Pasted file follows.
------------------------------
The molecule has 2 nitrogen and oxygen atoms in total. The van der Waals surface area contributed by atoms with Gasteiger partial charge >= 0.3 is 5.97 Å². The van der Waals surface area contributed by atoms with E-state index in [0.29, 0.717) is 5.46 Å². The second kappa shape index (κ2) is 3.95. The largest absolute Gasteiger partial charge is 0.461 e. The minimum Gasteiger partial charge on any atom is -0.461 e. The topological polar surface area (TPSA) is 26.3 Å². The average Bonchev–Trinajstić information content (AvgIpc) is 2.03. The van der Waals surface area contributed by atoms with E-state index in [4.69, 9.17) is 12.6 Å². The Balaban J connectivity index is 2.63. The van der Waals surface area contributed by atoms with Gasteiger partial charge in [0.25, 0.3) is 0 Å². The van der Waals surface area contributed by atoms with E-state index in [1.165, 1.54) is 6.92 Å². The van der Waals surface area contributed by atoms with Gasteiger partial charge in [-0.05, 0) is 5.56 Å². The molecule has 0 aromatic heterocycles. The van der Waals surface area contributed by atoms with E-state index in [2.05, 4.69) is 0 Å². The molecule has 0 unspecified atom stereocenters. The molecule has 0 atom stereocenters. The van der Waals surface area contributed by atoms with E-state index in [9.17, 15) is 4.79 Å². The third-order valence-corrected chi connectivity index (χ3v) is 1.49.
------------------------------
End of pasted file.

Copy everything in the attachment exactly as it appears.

The molecule has 2 nitrogen and oxygen atoms in total. The van der Waals surface area contributed by atoms with Gasteiger partial charge >= 0.3 is 5.97 Å². The van der Waals surface area contributed by atoms with E-state index in [0.29, 0.717) is 5.46 Å². The second kappa shape index (κ2) is 3.95. The largest absolute Gasteiger partial charge is 0.461 e. The minimum Gasteiger partial charge on any atom is -0.461 e. The topological polar surface area (TPSA) is 26.3 Å². The average Bonchev–Trinajstić information content (AvgIpc) is 2.03. The van der Waals surface area contributed by atoms with E-state index in [4.69, 9.17) is 12.6 Å². The Balaban J connectivity index is 2.63. The van der Waals surface area contributed by atoms with Gasteiger partial charge in [0.25, 0.3) is 0 Å². The van der Waals surface area contributed by atoms with E-state index in [1.165, 1.54) is 6.92 Å². The van der Waals surface area contributed by atoms with Gasteiger partial charge in [-0.05, 0) is 5.56 Å². The molecule has 0 aromatic heterocycles. The van der Waals surface area contributed by atoms with E-state index in [2.05, 4.69) is 0 Å². The molecule has 0 unspecified atom stereocenters. The molecule has 0 atom stereocenters. The van der Waals surface area contributed by atoms with E-state index in [9.17, 15) is 4.79 Å². The third-order valence-corrected chi connectivity index (χ3v) is 1.49.